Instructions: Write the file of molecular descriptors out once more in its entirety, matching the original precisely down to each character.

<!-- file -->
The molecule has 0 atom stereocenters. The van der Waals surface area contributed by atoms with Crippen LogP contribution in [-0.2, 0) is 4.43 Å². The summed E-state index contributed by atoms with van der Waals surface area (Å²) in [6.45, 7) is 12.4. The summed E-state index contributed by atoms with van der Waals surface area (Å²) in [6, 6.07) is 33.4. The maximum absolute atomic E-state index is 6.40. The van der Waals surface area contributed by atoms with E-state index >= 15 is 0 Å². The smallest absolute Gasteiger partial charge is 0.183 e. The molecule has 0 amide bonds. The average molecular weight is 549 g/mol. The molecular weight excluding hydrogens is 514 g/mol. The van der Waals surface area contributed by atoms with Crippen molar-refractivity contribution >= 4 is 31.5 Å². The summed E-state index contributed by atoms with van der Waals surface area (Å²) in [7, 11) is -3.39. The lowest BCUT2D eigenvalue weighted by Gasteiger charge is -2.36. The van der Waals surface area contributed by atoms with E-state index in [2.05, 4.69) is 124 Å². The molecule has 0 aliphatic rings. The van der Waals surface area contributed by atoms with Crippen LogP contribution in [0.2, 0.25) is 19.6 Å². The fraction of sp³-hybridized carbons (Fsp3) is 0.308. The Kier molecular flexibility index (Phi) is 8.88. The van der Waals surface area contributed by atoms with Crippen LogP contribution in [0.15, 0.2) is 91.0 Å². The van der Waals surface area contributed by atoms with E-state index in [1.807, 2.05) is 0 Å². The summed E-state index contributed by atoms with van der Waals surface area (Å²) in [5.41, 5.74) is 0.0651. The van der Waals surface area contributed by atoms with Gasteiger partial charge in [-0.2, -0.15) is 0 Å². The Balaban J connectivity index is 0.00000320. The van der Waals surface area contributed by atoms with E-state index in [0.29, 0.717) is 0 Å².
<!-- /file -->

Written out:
The molecule has 0 atom stereocenters. The van der Waals surface area contributed by atoms with Crippen LogP contribution in [-0.2, 0) is 4.43 Å². The summed E-state index contributed by atoms with van der Waals surface area (Å²) in [6.45, 7) is 12.4. The summed E-state index contributed by atoms with van der Waals surface area (Å²) in [6, 6.07) is 33.4. The maximum absolute atomic E-state index is 6.40. The van der Waals surface area contributed by atoms with E-state index >= 15 is 0 Å². The smallest absolute Gasteiger partial charge is 0.183 e. The molecule has 0 amide bonds. The average molecular weight is 549 g/mol. The molecular weight excluding hydrogens is 514 g/mol. The van der Waals surface area contributed by atoms with Crippen molar-refractivity contribution >= 4 is 31.5 Å². The summed E-state index contributed by atoms with van der Waals surface area (Å²) in [7, 11) is -3.39. The lowest BCUT2D eigenvalue weighted by Gasteiger charge is -2.36. The van der Waals surface area contributed by atoms with E-state index in [2.05, 4.69) is 124 Å². The molecule has 0 aliphatic rings. The van der Waals surface area contributed by atoms with Crippen LogP contribution in [0.2, 0.25) is 19.6 Å². The fraction of sp³-hybridized carbons (Fsp3) is 0.308. The Kier molecular flexibility index (Phi) is 8.88. The van der Waals surface area contributed by atoms with Crippen LogP contribution in [0.15, 0.2) is 91.0 Å². The van der Waals surface area contributed by atoms with E-state index in [1.807, 2.05) is 0 Å². The summed E-state index contributed by atoms with van der Waals surface area (Å²) in [5.41, 5.74) is 0.0651. The van der Waals surface area contributed by atoms with Gasteiger partial charge in [-0.2, -0.15) is 0 Å². The Balaban J connectivity index is 0.00000320. The van der Waals surface area contributed by atoms with E-state index in [0.29, 0.717) is 0 Å².